Each multifunction sensor 12 is assigned a unique location address, and is connected to the common data communication network 34 located throughout the building to form a local operating network. Each multifunction sensor 12 can transmit and receive data, including its own unique address, over the data communication network 34 on a continual periodic basis, such as every 5 seconds, respond when polled by an energy management or security controller.

The data communication network 34 is also accessed by control systems requiring data such as: one or more lighting controllers 24 which require data from one or more of the multifunction sensors 12 on occupancy and ambient light; one or more security controllers 26 which require data from one or more of the multifunction sensors 12 on occupancy or security intrusion; one or more HVAC controllers 28 which require data from one or more of the multifunction sensors 12 on occupancy and temperature; one or more DSM controllers 30 which require data from one or more of the multifunction sensors 12 on occupancy, temperature and ambient light; and one or more presence monitors 32 which require data from one or more of the multifunction sensors 12 on occupancy. The lighting, HVAC, DSM and security controllers can comprise one composite controller or individual controllers connected to the common data bus.

The data communication network 34 can use any suitable technology or physical transmission media such as twisted wire pair, power line carrier (PLC), RF, fiber optics, etc., and can employ any suitable common bus data communications protocol such as LONWORKS, CEBus, BacNet, etc.

Each multifunction sensor 12 will generally include sensors for detecting occupancy, ambient light level, and temperature, and can provide optimum cost/function design variations by using all three, any two, or any one of these three basic sensing functions, depending upon the user requirements/application. Each multifunction sensor can also include additional sensors for detecting time-of-day, relative humidity, CO2 and other parameters. However, it should be noted that the mounting and exposure requirements of the diverse parameter sensors in one sensor module are often quite different, such that it is sometimes difficult to mount the diverse sensors in a common sensor module. For instance, a temperature sensor should be mounted to be exposed to a flow of air from the environment of a room being monitored, while a passive infrared occupancy sensor should be mounted so as not to be exposed to a flow of air from the environment of the room being monitored. The temperature sensor should also be insulated or shielded from direct exposure to and heat loading from sunlight. patent application Ser. No. (docket 10255), filed Aug. 30, 1996, discloses and teaches compatible mounting arrangements for a temperature sensor and a passive infrared sensor.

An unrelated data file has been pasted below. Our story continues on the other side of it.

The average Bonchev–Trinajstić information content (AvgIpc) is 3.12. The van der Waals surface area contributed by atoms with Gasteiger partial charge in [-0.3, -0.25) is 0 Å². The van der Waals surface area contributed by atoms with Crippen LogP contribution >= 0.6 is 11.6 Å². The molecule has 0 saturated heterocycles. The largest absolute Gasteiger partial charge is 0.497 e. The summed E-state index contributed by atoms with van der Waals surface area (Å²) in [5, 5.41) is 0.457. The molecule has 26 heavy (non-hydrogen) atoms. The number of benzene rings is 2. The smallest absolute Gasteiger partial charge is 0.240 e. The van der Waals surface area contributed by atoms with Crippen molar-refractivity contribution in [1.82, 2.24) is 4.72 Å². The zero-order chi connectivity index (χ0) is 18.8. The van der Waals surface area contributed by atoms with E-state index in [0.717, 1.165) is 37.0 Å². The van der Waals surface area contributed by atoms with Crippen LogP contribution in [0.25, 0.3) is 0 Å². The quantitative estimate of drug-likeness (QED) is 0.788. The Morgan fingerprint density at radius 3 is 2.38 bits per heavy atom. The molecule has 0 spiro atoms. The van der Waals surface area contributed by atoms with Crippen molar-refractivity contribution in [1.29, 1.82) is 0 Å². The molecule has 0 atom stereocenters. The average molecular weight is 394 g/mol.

The present invention can use a passive infrared (PIR) sensor such as pyro sensor model no. RE03HBBEC, manufactured by Nippon Ceramic Co., Ltd. of Japan, which detects electromagnetic radiation in the range of 8 to 14 microns. The pyro sensor can be connected to an amplifier such as a dual op-amp circuit model no. TLC27L2CD manufactured by Texas Instruments Inc. of Dallas, Tex.

A preferred form of the multifunction passive infrared occupancy sensor is described in detail in copending patent application Ser. No. (docket 10348), for Multifunction Occupancy Sensor, filed on Oct. 25, 1996, the entire disclosure of which is hereby expressly incorporated by reference herein.

FIGS. 2, 3 and 4 illustrate three different types of multifunction sensors pursuant to the present invention, a wallmount multifunction sensor 40, a ceiling mount multifunction sensor 42, and a wall switch multifunction sensor 44, each of which could be utilized in the multifunction network sensor system of FIG. 1. The wallmount multifunction sensor 40 is similar to the wall switch multifunction sensor 44, except that the wall switch multifunction sensor 44 mounts recessed in a wall switch receptacle box rather than flush upon a wall. The ceiling mount multifunction sensor 42 is similar to units 40 and 44 electrically, but generally will not include a temperature sensor and a front press switch, as shown in FIG. 4.

The multifunction sensor and network sensor system are described in detail in copending patent application Ser. No., (docket 10343), for Multifunction Sensor and Network Sensor System, filed on Oct. 25, 1996, the entire disclosure of which is hereby expressly incorporated by reference herein.